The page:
Everyone says “just practice gratitude and it will be ok.” It’s is a bit more than that…
But gratitude may be one of the most overlooked tools that we all have access to every day. Gratitude is about being thankful and having a readiness to show appreciation for and to return kindness. Gratitude is key to self-care for mums. When you are feeling overwhelmed or stressed, remembering what you are grateful for can trigger positive, calming reactions in your mind, body and soul.
Cultivating gratitude doesn’t cost any money and it certainly doesn’t take much time, but the benefits are enormous.
Research reveals gratitude can benefit you in many ways, including:
1. Deepening current relationships and making new ones is founded on appreciating others. One of the first “manners” we teach our children is to say “thank you”. Saying “thank you” shows appreciation that makes a new acquaintance more likely to seek an ongoing relationship according to a 2014 study published in Emotion.
So thanks for reading my blog and thanks in advance for sharing this with your mum friends.
2.Improving psychological health and mental strength. Gratitude reduces a multitude of toxic emotions by shifting your mindset from comparison to compassion. That shift is the first step in the Care Factor Circle System. Robert A. Emmons, Ph.D., a leading gratitude researcher, has conducted multiple studies on the link between gratitude and well-being and confirms that gratitude effectively increases happiness and reduces depression. Gratitude also increases mental strength by playing a major role in overcoming trauma. A 2003 study published in the Journal of Personality and Social Psychology found that gratitude was a major contributor to resilience following the terrorist attacks on September 11.
3. Better sleep! Every mum would enjoy better sleep. A 2011 study published in Applied Psychology: Health and Well-Being showed that spending 15 minutes before bed to write down a few grateful sentiments led to sleeping better and longer. Your brain is in a relaxed state of mind which fosters deeper sleep. Keep that gratitude journal more than anything else next to your bed.
4. Improved self-esteem. A 2014 study published in the Journal of Applied Sport Psychology found that gratitude increased athlete’s self-esteem. Other studies have shown that gratitude reduces social comparisons. A major factor in reduced self-esteem is the constant comparison with others and this “the people pleasing mum” and “the super duper mum” do so well. What a gratitude practice does is shift the mindset so that people are able to appreciate other people’s accomplishments rather than resent them.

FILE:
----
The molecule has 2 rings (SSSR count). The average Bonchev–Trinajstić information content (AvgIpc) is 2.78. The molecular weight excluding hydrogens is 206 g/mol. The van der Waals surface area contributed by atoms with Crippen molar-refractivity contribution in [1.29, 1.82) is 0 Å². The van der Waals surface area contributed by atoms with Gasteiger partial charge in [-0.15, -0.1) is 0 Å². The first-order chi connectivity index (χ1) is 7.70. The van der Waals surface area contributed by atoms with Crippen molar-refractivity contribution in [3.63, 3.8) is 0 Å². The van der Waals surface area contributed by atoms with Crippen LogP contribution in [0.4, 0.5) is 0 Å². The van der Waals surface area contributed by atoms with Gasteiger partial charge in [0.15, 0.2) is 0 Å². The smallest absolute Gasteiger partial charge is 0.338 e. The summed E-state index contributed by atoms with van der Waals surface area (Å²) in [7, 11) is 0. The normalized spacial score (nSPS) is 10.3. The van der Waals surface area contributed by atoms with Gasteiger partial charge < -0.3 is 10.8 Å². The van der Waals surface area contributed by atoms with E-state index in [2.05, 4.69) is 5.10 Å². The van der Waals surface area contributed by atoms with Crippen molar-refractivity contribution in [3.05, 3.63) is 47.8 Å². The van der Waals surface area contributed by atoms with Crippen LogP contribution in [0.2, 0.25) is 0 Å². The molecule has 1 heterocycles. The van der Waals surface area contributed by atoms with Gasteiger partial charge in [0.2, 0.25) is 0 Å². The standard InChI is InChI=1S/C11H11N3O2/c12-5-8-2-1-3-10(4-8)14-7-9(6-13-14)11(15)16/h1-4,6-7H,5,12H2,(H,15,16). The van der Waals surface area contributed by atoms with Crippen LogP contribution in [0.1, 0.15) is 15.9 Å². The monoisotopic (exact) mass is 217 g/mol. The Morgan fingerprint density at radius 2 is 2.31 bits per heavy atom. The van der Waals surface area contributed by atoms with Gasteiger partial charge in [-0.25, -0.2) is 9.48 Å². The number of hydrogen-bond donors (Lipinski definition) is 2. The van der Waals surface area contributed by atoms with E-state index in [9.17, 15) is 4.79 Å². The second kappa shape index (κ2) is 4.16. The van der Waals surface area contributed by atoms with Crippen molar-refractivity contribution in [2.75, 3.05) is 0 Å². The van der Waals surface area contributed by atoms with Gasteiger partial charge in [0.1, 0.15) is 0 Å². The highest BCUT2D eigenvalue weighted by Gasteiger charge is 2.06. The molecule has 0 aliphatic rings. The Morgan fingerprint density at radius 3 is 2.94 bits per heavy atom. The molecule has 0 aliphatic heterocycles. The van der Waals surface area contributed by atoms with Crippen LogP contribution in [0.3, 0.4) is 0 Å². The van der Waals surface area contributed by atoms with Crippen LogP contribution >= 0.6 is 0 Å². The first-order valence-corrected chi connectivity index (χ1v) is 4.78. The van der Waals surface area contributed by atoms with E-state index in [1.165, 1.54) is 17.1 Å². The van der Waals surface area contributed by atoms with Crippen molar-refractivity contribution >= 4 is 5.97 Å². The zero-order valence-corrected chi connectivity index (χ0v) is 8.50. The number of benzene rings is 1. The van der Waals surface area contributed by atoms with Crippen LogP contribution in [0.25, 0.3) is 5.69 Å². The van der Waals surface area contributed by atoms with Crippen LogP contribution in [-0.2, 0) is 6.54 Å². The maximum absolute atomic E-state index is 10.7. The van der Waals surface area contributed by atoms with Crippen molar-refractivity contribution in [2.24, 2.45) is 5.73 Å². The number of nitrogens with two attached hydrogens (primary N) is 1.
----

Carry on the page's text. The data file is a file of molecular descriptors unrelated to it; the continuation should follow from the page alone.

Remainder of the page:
5. Get more stuff done! Mums probably don’t realise how much they get done in a day and so feel less motivated to get more stuff done. Participants in a study by Emmons & McCullough, 2003,who kept gratitude lists were more likely to have made progress toward important personal goals (academic, interpersonal and health- based) over a two-month period compared to subjects in the other experimental conditions. Success breeds success and you recognise that with gratitude.
We all have the ability and opportunity to cultivate gratitude. Simply take a few moments to focus on all that you have – rather than complain about all the things you think you deserve. If you have no words to express your gratitude for someone else or yourself - a hug will do the trick every time.
To “up your gratitude practice a notch”, (especially those with the “I’m not enough mummy mind block”), I challenge you to think of 3 things to be grateful for AND… make 1 of those things to be about yourself as a person.
This list would go something like this:
I am grateful that I have/for….
I am grateful that I have/for….
I am grateful that I AM….
If you try to force a feeling of gratitude for something or someone when you REALLY want to PUNCH something (or someone) in the nose, then your brain will resist and the whole practice will backfire. All the gratitude you felt before will feel like a farce.
Instead, open up to curiousity and when you finally understand, you can feel compassion and thus gratitude.
Make it daily practice and I bet every day you can find 3 things to be grateful for and 1 of those things will be YOU.
If you found this useful, please share with other mums who could appreciate themselves a little more and show you care about them.
If you are interested in building your self-care practice and being more balanced. Check out the workshops and retreats or email me for a FREE self-care strategy session and lets talk over a virtual cuppa.
Until then, take care of you, Shannon